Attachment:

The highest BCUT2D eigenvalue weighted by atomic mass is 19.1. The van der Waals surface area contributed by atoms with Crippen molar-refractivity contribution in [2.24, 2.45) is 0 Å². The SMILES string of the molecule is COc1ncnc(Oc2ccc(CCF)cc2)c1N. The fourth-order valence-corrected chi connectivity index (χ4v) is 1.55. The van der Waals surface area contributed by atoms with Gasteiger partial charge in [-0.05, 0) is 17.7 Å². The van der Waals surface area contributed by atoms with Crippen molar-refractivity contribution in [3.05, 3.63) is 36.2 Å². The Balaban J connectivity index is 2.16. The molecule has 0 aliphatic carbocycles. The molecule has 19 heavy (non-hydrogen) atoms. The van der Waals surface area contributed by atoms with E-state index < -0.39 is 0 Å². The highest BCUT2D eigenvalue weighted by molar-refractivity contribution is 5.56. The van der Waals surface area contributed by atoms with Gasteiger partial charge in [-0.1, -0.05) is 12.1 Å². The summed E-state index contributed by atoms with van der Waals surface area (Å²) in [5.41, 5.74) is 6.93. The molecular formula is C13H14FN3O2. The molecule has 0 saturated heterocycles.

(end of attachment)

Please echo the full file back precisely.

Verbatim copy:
The highest BCUT2D eigenvalue weighted by atomic mass is 19.1. The van der Waals surface area contributed by atoms with Crippen molar-refractivity contribution in [2.24, 2.45) is 0 Å². The SMILES string of the molecule is COc1ncnc(Oc2ccc(CCF)cc2)c1N. The fourth-order valence-corrected chi connectivity index (χ4v) is 1.55. The van der Waals surface area contributed by atoms with Gasteiger partial charge in [-0.05, 0) is 17.7 Å². The van der Waals surface area contributed by atoms with Crippen molar-refractivity contribution in [3.05, 3.63) is 36.2 Å². The Balaban J connectivity index is 2.16. The molecule has 0 aliphatic carbocycles. The molecule has 19 heavy (non-hydrogen) atoms. The van der Waals surface area contributed by atoms with E-state index < -0.39 is 0 Å². The highest BCUT2D eigenvalue weighted by molar-refractivity contribution is 5.56. The van der Waals surface area contributed by atoms with Gasteiger partial charge in [-0.1, -0.05) is 12.1 Å². The summed E-state index contributed by atoms with van der Waals surface area (Å²) in [5.41, 5.74) is 6.93. The molecular formula is C13H14FN3O2. The molecule has 0 saturated heterocycles.